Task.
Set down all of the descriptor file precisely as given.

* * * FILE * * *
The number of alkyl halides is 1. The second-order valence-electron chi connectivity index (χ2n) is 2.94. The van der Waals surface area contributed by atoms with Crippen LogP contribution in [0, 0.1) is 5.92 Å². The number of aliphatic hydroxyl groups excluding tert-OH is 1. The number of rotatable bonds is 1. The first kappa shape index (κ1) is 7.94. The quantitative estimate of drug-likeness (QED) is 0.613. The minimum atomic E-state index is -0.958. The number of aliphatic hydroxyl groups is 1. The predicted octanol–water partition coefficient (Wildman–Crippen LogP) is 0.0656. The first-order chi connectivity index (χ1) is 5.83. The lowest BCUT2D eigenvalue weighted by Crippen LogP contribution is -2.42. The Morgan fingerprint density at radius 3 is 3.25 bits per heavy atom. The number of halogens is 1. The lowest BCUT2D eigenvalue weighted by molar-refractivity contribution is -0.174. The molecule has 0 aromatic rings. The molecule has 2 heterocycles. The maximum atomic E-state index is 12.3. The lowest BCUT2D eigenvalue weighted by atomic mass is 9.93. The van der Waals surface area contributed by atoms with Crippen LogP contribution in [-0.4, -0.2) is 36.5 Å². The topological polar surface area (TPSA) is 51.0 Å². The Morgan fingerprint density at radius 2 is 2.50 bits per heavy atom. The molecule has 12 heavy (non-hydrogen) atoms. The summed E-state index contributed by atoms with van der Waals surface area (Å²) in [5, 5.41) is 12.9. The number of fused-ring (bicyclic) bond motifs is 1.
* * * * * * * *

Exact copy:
The number of alkyl halides is 1. The second-order valence-electron chi connectivity index (χ2n) is 2.94. The van der Waals surface area contributed by atoms with Crippen LogP contribution in [0, 0.1) is 5.92 Å². The number of aliphatic hydroxyl groups excluding tert-OH is 1. The number of rotatable bonds is 1. The first kappa shape index (κ1) is 7.94. The quantitative estimate of drug-likeness (QED) is 0.613. The minimum atomic E-state index is -0.958. The number of aliphatic hydroxyl groups is 1. The predicted octanol–water partition coefficient (Wildman–Crippen LogP) is 0.0656. The first-order chi connectivity index (χ1) is 5.83. The lowest BCUT2D eigenvalue weighted by Crippen LogP contribution is -2.42. The Morgan fingerprint density at radius 3 is 3.25 bits per heavy atom. The number of halogens is 1. The lowest BCUT2D eigenvalue weighted by molar-refractivity contribution is -0.174. The molecule has 0 aromatic rings. The molecule has 2 heterocycles. The maximum atomic E-state index is 12.3. The lowest BCUT2D eigenvalue weighted by atomic mass is 9.93. The van der Waals surface area contributed by atoms with Crippen LogP contribution in [-0.4, -0.2) is 36.5 Å². The topological polar surface area (TPSA) is 51.0 Å². The Morgan fingerprint density at radius 2 is 2.50 bits per heavy atom. The molecule has 12 heavy (non-hydrogen) atoms. The summed E-state index contributed by atoms with van der Waals surface area (Å²) in [5, 5.41) is 12.9. The number of fused-ring (bicyclic) bond motifs is 1.